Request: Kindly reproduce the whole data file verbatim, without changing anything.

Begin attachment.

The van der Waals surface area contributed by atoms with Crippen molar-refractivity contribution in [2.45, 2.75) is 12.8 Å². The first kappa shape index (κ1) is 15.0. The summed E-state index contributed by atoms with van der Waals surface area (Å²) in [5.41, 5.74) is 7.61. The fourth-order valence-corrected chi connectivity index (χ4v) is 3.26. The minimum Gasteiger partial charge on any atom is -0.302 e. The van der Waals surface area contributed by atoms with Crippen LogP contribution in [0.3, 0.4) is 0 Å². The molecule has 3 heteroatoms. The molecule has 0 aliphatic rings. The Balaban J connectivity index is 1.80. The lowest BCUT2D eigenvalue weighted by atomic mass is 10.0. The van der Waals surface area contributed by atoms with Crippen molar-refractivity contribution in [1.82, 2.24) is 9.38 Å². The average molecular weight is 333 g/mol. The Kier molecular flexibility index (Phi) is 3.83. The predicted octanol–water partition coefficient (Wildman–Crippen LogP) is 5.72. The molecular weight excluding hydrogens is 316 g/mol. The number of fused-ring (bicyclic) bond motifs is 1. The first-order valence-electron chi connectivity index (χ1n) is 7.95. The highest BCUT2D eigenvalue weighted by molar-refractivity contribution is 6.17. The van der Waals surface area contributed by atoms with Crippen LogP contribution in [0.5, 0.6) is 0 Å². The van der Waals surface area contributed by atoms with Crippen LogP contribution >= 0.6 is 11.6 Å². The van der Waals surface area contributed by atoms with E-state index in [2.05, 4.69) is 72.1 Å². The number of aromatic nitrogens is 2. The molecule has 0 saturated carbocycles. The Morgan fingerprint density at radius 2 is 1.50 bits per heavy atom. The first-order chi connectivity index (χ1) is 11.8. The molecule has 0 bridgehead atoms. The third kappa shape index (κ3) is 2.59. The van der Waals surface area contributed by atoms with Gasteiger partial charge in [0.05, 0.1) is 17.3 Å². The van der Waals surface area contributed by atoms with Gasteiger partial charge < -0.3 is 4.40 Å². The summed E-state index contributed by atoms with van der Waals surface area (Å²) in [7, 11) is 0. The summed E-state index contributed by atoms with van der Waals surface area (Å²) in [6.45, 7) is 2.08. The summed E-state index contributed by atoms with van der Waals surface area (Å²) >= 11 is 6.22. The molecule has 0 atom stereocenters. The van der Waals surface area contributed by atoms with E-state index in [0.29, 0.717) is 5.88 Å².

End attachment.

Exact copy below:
The van der Waals surface area contributed by atoms with Crippen molar-refractivity contribution in [2.45, 2.75) is 12.8 Å². The first kappa shape index (κ1) is 15.0. The summed E-state index contributed by atoms with van der Waals surface area (Å²) in [5.41, 5.74) is 7.61. The fourth-order valence-corrected chi connectivity index (χ4v) is 3.26. The minimum Gasteiger partial charge on any atom is -0.302 e. The van der Waals surface area contributed by atoms with Crippen LogP contribution in [0.3, 0.4) is 0 Å². The molecule has 3 heteroatoms. The molecule has 0 aliphatic rings. The Balaban J connectivity index is 1.80. The lowest BCUT2D eigenvalue weighted by atomic mass is 10.0. The van der Waals surface area contributed by atoms with Crippen molar-refractivity contribution in [1.82, 2.24) is 9.38 Å². The average molecular weight is 333 g/mol. The Kier molecular flexibility index (Phi) is 3.83. The predicted octanol–water partition coefficient (Wildman–Crippen LogP) is 5.72. The molecular weight excluding hydrogens is 316 g/mol. The number of fused-ring (bicyclic) bond motifs is 1. The first-order valence-electron chi connectivity index (χ1n) is 7.95. The highest BCUT2D eigenvalue weighted by molar-refractivity contribution is 6.17. The van der Waals surface area contributed by atoms with Crippen LogP contribution in [0.5, 0.6) is 0 Å². The van der Waals surface area contributed by atoms with Crippen LogP contribution >= 0.6 is 11.6 Å². The van der Waals surface area contributed by atoms with E-state index in [2.05, 4.69) is 72.1 Å². The number of aromatic nitrogens is 2. The molecule has 0 saturated carbocycles. The Morgan fingerprint density at radius 2 is 1.50 bits per heavy atom. The first-order chi connectivity index (χ1) is 11.8. The molecule has 0 bridgehead atoms. The third kappa shape index (κ3) is 2.59. The van der Waals surface area contributed by atoms with Gasteiger partial charge in [0.05, 0.1) is 17.3 Å². The van der Waals surface area contributed by atoms with Gasteiger partial charge < -0.3 is 4.40 Å². The summed E-state index contributed by atoms with van der Waals surface area (Å²) in [7, 11) is 0. The summed E-state index contributed by atoms with van der Waals surface area (Å²) in [6.45, 7) is 2.08. The summed E-state index contributed by atoms with van der Waals surface area (Å²) >= 11 is 6.22. The molecule has 0 atom stereocenters. The van der Waals surface area contributed by atoms with E-state index in [0.29, 0.717) is 5.88 Å².